As COVID-19 cases skyrocket across Canada and the United States, the NHL reiterated in a Board of Governors teleconference update on Thursday that the target date to start the 2021 season remains Jan. 1.
Nothing has been written in stone - on either a format or start date - and the clock is ticking with training camps tentatively scheduled to begin in one month’s time for a New Year’s Day start.
Association executive board teleconference update on Thursday, have not been provided a date to report to their respective cities.
The only tangible update, according to sources on both calls, is the growing appetite for teams to open the 2021 season in each of their home arenas rather than “hybrid” bubbles.
NHL commissioner Gary Bettman discussed the details of the proposed hybrid bubbles earlier this week, a concept that TSN reported on back in September. They remain one avenue for hockey to return.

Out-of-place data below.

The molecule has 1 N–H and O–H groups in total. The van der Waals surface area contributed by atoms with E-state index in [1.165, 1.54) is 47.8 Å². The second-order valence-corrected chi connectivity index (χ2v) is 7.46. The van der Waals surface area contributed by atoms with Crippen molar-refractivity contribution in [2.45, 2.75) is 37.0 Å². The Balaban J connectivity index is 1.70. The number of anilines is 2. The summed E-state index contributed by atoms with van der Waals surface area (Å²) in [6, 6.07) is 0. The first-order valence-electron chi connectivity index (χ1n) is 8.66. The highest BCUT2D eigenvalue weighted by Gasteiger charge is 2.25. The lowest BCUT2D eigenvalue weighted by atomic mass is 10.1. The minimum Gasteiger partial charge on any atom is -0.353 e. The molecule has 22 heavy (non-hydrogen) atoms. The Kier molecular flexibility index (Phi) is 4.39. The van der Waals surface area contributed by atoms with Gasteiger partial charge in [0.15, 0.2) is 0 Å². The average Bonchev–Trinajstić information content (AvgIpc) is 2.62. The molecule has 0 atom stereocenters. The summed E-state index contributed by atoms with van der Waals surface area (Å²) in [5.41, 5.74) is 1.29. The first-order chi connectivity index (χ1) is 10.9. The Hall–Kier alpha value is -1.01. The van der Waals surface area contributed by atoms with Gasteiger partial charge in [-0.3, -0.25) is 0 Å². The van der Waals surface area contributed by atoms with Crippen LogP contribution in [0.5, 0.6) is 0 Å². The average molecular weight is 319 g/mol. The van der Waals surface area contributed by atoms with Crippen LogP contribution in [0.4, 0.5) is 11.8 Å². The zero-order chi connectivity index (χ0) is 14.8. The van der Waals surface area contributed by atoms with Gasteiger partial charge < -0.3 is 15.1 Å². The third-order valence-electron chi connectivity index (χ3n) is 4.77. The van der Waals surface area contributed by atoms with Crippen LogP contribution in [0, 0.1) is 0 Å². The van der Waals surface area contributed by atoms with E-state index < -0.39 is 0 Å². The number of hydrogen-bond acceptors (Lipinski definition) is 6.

However, citing significant costs attached to operating the bubbles in addition to potential lost revenue with games staged in neutral sites, the preference is for each team to travel city to city to complete a shortened regular season. The NFL and MLB have both conducted their seasons in that fashion. The NHL spent an estimated $75 to $90 million to stage the 2020 Stanley Cup playoff bubbles in Edmonton and Toronto.
A city-to-city 2021 schedule would include temporary divisional realignments, including a likely one-off, all-Canadian division - which rabid hockey fans might consider the only gift of the pandemic. (Good luck predicting that division's order of finish!)
Teams would be permitted to have fans in their arenas in limited capacities as dictated by local and regional health authorities. That would allow teams to generate marginal gate revenue, with the hope that capacities could expand as the season moves along and a vaccine becomes prevalent, along with recouping in-arena signage and advertising revenue via regional broadcasts.
Teams would likely travel to divisional opponents to play short series of games, think along the lines of a baseball schedule with two back-to-back games or three games in four nights before moving along to the next stop. This would reduce travel and players’ time away from families.